When primary immunity is boosted not by the homologous but by a crossreacting vaccine, the newly formed antibodies react better with the primary antigen than with the antigen actually eliciting the response. This phenomenon bears the name of Original Antigenic Sin (1).
It is shown that the number of antibody molecules produced against the original and the vaccinating antigen is the same; that each of these molecules is capable of reacting with both antigens; that the activity of an antiserum can be completely absorbed with either antigen; that both residual and adsorbed-dissociated fractions of antibody exhibit the same relative affinities towards the two antigens as did the native serum; that, unlike standard primary and secondary responses, the population of antibody molecules characterizing the Original Antigenic Sin is homogeneous; that each molecule has a lower equilibrium constant (i.e. higher avidity) against the original antigen than against the antigen stimulating the present response; and that all equilibrium constants are typical of secondary antibody.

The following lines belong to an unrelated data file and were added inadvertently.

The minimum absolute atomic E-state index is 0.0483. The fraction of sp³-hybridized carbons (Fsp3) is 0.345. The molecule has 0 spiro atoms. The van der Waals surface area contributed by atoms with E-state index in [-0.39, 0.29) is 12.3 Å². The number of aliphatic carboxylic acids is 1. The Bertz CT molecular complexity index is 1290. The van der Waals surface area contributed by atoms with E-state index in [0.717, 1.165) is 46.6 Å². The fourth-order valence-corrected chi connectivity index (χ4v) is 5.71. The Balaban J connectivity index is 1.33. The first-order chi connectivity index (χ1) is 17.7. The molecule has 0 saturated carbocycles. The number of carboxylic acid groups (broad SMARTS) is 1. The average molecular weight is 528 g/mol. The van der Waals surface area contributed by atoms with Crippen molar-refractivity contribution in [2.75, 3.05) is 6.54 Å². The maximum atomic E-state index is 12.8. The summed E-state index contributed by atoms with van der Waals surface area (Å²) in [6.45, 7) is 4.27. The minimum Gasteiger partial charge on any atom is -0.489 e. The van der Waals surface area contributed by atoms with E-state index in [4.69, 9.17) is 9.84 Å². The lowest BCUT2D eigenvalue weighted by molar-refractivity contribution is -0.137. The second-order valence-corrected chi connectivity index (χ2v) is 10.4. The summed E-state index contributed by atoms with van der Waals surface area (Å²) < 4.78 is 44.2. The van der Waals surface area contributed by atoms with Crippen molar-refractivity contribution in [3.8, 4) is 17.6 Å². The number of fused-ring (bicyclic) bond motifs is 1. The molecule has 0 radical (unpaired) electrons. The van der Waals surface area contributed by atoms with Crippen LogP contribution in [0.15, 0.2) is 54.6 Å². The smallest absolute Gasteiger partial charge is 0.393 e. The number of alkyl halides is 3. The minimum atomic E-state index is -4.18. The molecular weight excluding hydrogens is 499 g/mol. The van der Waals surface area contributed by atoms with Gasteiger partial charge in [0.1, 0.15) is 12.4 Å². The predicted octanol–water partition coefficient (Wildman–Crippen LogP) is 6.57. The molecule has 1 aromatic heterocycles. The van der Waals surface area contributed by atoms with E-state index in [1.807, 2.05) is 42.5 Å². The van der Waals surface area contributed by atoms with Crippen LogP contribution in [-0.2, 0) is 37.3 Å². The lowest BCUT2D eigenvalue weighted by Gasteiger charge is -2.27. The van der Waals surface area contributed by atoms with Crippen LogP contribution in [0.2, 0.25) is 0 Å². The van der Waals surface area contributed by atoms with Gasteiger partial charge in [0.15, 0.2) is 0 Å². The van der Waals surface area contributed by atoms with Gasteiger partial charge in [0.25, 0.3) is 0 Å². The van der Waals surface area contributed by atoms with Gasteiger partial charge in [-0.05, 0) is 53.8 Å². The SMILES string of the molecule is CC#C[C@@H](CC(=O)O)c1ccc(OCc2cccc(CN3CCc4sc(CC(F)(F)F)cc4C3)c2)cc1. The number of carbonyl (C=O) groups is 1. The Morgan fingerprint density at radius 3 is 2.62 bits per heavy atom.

It is concluded that the Original Antigenic Sin is a partial anamnestic response, a related antigen stimulating that sector only of the originally primed cells which is destined to produce cross-reacting antibody.
A hypothesis is developed according to which the basic difference between primary and secondary reactivity rests on the presence of a trapping mechanism that allows anamnestic production of antibody against lower doses of the homologous antigen. Such a mechanism is capable of cross-trapping related antigens, thus preventing a standard primary response and allowing manifestations of Original Antigenic Sin.